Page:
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About this poet

Ella Wheeler Wilcox was born on November 5, 1850, in Johnstown Center, Wisconsin. She was a popular writer characterized mainly by her upbeat and optimistic poetry, though she was also an activist. Her poetry collections include Poems of Passion (W. B. Conkey Company, 1883) and Poems of Peace (Gay & Bird, 1906). She died in Connecticut on October 30, 1919.

A Solar Eclipse

In that great journey of the stars through space
     About the mighty, all-directing Sun,
     The pallid, faithful Moon, has been the one
Companion of the Earth. Her tender face,
Pale with the swift, keen purpose of that race,
     Which at Time’s natal hour was first begun,
     Shines ever on her lover as they run
And lights his orbit with her silvery smile.

Sometimes such passionate love doth in her rise,
     Down from her beaten path she softly slips,
And with her mantle veils the Sun’s bold eyes,
     Then in the gloaming finds her lover’s lips.
While far and near the men our world call wise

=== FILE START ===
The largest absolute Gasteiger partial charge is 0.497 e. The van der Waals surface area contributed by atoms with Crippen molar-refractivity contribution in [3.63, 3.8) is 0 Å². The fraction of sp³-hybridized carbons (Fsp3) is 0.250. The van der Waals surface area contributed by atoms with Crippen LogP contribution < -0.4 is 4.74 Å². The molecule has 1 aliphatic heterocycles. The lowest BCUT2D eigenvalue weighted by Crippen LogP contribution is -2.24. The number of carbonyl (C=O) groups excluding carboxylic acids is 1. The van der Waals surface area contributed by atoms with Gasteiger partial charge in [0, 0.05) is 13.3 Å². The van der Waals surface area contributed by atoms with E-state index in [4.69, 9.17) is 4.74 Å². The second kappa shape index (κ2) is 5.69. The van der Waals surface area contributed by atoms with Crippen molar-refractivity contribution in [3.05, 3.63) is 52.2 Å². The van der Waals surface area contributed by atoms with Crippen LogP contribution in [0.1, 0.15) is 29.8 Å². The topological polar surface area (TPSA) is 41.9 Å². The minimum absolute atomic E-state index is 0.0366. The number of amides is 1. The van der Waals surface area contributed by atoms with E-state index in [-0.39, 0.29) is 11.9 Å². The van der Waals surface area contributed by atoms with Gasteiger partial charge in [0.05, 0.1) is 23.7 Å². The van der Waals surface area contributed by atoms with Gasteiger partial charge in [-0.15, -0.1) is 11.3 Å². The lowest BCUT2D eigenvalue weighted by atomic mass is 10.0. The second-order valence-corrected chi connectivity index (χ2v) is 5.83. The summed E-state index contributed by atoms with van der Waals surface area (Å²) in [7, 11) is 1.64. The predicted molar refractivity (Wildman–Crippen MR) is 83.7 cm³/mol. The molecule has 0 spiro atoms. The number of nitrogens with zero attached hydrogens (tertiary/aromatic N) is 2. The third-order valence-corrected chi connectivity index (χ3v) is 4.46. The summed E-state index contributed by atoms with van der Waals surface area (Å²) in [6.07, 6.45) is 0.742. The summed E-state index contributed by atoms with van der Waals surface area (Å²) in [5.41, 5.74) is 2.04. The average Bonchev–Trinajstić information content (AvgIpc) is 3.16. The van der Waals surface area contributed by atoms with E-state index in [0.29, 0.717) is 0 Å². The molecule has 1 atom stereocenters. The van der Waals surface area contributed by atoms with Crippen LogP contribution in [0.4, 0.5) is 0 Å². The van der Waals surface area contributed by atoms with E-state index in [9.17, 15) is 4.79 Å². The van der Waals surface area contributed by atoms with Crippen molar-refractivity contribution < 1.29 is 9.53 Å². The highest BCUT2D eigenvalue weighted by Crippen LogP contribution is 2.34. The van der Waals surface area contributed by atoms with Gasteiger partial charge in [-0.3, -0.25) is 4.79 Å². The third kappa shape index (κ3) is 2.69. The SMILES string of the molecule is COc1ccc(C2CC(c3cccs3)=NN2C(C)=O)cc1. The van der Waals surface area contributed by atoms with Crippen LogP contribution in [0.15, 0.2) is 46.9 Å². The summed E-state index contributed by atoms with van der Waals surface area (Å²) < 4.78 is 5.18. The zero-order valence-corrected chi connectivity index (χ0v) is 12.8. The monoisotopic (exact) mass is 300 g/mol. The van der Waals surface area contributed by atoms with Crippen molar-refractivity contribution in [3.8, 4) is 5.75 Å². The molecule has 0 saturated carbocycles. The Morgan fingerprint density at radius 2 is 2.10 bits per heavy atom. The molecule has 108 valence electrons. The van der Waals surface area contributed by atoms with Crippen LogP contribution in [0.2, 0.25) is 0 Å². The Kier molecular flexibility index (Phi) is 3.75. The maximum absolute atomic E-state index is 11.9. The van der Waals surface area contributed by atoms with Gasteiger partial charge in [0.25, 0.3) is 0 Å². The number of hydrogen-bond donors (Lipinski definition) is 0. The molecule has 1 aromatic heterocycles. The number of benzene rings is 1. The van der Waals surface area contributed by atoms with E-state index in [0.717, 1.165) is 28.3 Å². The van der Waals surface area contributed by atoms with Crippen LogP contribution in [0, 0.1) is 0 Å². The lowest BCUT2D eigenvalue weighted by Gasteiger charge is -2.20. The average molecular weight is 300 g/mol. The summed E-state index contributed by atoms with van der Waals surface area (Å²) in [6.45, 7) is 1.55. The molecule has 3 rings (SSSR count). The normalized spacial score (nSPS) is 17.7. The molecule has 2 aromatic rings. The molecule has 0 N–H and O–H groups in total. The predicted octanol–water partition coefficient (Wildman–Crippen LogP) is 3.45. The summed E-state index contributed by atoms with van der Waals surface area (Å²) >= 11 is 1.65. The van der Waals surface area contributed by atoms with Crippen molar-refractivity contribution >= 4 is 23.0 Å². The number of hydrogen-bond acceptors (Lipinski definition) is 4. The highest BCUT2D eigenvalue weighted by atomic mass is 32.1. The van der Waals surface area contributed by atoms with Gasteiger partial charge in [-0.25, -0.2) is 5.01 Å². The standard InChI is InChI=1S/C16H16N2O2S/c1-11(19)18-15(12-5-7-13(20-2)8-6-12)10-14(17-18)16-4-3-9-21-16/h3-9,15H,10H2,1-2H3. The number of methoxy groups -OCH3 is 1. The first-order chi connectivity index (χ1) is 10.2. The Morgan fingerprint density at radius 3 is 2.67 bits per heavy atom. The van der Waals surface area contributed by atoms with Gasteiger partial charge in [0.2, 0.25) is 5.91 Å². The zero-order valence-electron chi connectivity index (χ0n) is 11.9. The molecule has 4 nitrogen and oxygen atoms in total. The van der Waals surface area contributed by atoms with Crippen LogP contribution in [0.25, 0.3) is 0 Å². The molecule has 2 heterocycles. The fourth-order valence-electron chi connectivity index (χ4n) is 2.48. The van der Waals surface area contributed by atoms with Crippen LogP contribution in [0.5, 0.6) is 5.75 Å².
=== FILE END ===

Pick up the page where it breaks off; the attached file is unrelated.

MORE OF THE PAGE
See only that the Sun is in eclipse.

This poem is in the public domain.

This poem is in the public domain.

Ella Wheeler Wilcox

Ella Wheeler Wilcox

Ella Wheeler Wilcox was born on November 5, 1850, in Johnstown Center, Wisconsin. She was a popular writer characterized mainly by her upbeat and optimistic poetry, though she was also an activist. Her poetry collections include Poems of Passion (W. B. Conkey Company, 1883) and Poems of Peace (Gay & Bird, 1906). She died in Connecticut on October 30, 1919.

by this poet

poem

Oh! we love all the French, and we speak in French
As along through France we go.
But the moments to us that are keen and sweet
Are the ones when our khaki boys we meet,
Stalwart and handsome and trim and neat;
And we call to them—‘Boys, hello!’
‘Hello, American boys,
Luck to you

poem
Oh, a word is a gem, or a stone, or a song,
   Or a flame, or a two-edged sword;
Or a rose in bloom, or a sweet perfume,
   Or a drop of gall is a word.
 
You may choose your word like a connoisseur,
   And polish it up with art,
But the word
poem
How like the sea, the myriad-minded sea,
Is this large love of ours: so vast, so deep,
So full of myseries! it, too, can keep
Its secrets, like the ocean; and is free,
Free, as the boundless main. Now it may be
Calm like the brow of some sweet child asleep;
Again its seething billows surge and leap
And break in